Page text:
Structured Credit Index Products and Default Correlation Harvard Case Solution & Analysis

In mid-2003, Morgan Stanley and JPMorgan launched a series of structured credit products, which have been in contact with the correlation in credit risk of firms underlying the TRAC-X index: tranched TRAC-X NA, tranched TRAC-X Europe, and options to as TRAC-X NA and TRAC-X Europe. The values ​​of these TRAC-X derivatives identified some key parameters: the probability of default of each of the firms considered in the index, the rate of recovery of major corporate debt in case of default, and the correlation between the credit risk of major companies (plus the value of trac-x option was also influenced by volatility of the CDS premiums). Tranched TRAC-X and other tranched products often quoted in the market at prices that were expressed by the implied correlation parameters. Among the issues facing the Morgan Stanley Lewis O'Donald was due "means the ratio of" quotations for tranched products. Taken at face value, quotes available in the market seemed to show that different tranches on the same underlying index traded company on different correlation implies the default. The market prices of various tranches implies different correlations default the same set of core businesses - which means that the credit protection and the same set of core businesses can be bought or sold at prices that suggest that the default base of firms were correlated differently with terms of the various tranches. This correlation skew on various tranches of TRAC-X represented form of pricing discrepancies. "Hide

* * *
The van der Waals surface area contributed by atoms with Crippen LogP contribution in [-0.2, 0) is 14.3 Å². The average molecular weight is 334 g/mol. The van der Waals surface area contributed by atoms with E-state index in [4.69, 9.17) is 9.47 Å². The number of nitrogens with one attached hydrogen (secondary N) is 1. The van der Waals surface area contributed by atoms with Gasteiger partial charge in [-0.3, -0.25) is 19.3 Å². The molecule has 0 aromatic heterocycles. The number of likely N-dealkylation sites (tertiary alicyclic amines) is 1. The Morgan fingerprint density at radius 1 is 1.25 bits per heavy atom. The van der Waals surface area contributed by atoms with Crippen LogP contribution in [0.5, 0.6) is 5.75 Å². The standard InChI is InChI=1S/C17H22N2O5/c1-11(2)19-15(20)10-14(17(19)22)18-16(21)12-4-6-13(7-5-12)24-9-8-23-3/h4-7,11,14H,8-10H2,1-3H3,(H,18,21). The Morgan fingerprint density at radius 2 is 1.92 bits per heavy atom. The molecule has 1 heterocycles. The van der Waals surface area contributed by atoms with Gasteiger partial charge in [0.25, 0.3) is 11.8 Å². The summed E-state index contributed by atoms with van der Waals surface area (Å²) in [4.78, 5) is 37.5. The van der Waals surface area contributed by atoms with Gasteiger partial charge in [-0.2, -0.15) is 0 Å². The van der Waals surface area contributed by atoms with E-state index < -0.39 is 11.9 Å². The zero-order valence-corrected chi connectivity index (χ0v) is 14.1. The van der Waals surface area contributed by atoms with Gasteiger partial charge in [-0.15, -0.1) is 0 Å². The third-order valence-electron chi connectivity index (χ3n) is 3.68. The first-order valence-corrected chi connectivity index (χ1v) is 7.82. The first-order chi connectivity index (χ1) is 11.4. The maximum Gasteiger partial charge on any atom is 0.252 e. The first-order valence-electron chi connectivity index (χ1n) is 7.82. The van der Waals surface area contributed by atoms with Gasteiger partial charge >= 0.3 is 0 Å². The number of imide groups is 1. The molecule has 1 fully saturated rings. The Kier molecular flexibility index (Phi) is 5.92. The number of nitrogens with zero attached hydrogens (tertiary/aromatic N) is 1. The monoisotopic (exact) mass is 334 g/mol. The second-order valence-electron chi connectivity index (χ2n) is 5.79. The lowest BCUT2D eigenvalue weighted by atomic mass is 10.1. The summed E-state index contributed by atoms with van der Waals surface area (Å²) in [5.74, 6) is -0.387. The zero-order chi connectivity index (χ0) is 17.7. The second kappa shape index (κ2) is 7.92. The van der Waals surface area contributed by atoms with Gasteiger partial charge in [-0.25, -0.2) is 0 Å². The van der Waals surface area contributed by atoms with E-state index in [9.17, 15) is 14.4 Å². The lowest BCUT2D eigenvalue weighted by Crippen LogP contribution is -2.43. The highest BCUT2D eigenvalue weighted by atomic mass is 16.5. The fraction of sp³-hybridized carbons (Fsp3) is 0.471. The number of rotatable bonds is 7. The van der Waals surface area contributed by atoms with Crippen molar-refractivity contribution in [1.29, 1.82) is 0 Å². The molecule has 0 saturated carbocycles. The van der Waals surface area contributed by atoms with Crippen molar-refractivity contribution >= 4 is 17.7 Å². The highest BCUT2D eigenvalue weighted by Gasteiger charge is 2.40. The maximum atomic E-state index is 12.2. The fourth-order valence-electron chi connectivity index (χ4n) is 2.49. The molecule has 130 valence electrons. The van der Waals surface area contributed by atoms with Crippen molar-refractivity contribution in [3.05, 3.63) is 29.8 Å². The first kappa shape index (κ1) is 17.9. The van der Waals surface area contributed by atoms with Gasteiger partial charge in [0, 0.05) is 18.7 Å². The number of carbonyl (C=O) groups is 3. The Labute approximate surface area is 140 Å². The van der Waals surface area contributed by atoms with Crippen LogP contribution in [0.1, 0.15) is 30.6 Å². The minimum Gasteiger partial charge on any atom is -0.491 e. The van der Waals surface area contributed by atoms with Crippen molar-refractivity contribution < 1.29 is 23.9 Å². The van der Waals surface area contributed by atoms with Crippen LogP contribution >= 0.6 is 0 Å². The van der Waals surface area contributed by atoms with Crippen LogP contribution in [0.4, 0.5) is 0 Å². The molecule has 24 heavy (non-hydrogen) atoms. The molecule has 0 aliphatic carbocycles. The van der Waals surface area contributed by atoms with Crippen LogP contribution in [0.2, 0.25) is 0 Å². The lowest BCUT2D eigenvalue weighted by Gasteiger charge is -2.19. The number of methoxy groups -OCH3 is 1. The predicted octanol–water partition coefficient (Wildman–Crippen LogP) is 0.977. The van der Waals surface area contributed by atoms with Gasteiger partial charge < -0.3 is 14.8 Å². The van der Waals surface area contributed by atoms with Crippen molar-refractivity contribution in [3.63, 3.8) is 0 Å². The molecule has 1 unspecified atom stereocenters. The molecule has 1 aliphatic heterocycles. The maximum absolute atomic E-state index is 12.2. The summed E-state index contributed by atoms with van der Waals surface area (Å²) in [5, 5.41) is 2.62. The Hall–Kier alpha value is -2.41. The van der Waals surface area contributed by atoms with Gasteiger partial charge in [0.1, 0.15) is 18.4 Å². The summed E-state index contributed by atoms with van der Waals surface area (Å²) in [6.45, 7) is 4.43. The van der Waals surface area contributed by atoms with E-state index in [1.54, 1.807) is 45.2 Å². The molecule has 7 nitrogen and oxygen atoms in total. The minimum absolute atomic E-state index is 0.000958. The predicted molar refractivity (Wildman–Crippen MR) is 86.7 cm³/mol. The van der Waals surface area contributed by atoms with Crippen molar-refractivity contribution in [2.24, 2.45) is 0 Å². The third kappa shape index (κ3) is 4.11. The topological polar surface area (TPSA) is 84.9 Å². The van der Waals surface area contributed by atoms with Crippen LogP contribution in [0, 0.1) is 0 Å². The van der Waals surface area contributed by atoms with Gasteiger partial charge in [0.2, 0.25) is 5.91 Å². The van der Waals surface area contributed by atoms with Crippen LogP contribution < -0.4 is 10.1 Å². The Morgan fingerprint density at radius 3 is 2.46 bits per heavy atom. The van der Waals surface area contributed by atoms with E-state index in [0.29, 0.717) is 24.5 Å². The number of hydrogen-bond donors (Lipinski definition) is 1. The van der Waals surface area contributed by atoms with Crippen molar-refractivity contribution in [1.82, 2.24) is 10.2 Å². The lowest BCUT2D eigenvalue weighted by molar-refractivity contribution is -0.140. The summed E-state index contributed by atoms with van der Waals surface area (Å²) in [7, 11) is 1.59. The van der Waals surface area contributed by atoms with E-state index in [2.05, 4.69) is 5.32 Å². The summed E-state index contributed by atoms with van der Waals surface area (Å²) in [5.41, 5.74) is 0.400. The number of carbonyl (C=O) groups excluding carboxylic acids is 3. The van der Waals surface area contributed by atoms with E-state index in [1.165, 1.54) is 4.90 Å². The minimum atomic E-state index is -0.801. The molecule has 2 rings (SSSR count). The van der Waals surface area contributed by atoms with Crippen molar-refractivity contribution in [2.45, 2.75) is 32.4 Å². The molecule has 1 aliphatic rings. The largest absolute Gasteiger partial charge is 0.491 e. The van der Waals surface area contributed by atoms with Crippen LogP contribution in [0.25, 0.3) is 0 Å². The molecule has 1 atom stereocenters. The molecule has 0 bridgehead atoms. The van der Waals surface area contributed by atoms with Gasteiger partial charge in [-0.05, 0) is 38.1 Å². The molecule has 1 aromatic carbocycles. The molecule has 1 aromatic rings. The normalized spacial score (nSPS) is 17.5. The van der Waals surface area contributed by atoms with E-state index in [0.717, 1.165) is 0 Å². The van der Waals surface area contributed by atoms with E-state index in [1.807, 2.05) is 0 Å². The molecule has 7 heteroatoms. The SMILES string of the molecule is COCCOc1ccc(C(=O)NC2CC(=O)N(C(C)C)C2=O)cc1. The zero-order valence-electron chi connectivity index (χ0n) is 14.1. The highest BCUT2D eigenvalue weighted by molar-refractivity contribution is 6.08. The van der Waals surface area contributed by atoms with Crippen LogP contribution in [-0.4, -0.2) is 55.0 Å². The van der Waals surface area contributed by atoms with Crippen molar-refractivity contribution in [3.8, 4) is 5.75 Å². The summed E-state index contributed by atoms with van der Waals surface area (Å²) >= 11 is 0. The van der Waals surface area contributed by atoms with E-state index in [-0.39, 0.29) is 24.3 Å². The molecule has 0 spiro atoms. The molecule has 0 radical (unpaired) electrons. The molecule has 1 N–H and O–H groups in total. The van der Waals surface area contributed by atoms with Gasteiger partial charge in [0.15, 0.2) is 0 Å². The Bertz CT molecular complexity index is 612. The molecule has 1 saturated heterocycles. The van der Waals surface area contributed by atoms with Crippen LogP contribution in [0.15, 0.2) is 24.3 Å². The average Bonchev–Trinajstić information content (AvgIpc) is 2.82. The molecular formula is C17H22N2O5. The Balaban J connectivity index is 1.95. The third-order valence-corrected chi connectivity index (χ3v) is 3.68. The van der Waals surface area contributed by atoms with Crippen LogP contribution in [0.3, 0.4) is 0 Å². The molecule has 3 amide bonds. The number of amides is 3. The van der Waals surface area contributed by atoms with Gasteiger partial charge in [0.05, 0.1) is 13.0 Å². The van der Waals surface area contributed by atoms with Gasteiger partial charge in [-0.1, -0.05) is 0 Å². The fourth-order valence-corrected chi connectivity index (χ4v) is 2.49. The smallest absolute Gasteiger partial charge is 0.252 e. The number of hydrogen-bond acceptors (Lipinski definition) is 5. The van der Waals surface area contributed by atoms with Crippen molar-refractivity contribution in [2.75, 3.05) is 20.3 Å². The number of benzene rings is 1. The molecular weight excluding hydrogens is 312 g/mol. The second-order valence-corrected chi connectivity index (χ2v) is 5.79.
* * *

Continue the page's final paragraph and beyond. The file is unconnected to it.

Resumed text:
by Darrell Duffy, Erin Yurday Source: Stanford Graduate School of Business 26 pages. Publication Date: February 29, 2004. Prod. #: F269-PDF-ENG

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